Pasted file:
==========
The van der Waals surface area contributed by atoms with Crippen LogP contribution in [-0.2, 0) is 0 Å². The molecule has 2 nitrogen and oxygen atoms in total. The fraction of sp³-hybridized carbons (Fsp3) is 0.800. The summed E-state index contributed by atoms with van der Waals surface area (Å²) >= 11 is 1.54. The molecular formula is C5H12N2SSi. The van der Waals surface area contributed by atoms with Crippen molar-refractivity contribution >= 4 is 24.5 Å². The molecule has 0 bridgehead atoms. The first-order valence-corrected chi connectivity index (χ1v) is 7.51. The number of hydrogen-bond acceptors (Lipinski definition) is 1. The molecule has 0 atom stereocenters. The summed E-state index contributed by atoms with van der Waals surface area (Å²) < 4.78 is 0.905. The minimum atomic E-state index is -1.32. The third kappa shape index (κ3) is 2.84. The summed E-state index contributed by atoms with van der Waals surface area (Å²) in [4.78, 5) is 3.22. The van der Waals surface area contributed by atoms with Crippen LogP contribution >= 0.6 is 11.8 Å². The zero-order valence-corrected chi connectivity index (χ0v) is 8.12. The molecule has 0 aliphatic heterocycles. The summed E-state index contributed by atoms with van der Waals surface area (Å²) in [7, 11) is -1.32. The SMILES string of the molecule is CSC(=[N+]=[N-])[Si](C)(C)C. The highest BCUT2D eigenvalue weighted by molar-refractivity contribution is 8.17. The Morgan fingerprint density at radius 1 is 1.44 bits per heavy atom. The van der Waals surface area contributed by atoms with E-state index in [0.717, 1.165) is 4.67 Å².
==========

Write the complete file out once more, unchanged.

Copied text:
The van der Waals surface area contributed by atoms with Crippen LogP contribution in [-0.2, 0) is 0 Å². The molecule has 2 nitrogen and oxygen atoms in total. The fraction of sp³-hybridized carbons (Fsp3) is 0.800. The summed E-state index contributed by atoms with van der Waals surface area (Å²) >= 11 is 1.54. The molecular formula is C5H12N2SSi. The van der Waals surface area contributed by atoms with Crippen molar-refractivity contribution >= 4 is 24.5 Å². The molecule has 0 bridgehead atoms. The first-order valence-corrected chi connectivity index (χ1v) is 7.51. The number of hydrogen-bond acceptors (Lipinski definition) is 1. The molecule has 0 atom stereocenters. The summed E-state index contributed by atoms with van der Waals surface area (Å²) < 4.78 is 0.905. The minimum atomic E-state index is -1.32. The third kappa shape index (κ3) is 2.84. The summed E-state index contributed by atoms with van der Waals surface area (Å²) in [4.78, 5) is 3.22. The van der Waals surface area contributed by atoms with Crippen LogP contribution >= 0.6 is 11.8 Å². The zero-order valence-corrected chi connectivity index (χ0v) is 8.12. The molecule has 0 aliphatic heterocycles. The summed E-state index contributed by atoms with van der Waals surface area (Å²) in [7, 11) is -1.32. The SMILES string of the molecule is CSC(=[N+]=[N-])[Si](C)(C)C. The highest BCUT2D eigenvalue weighted by molar-refractivity contribution is 8.17. The Morgan fingerprint density at radius 1 is 1.44 bits per heavy atom. The van der Waals surface area contributed by atoms with E-state index in [0.717, 1.165) is 4.67 Å².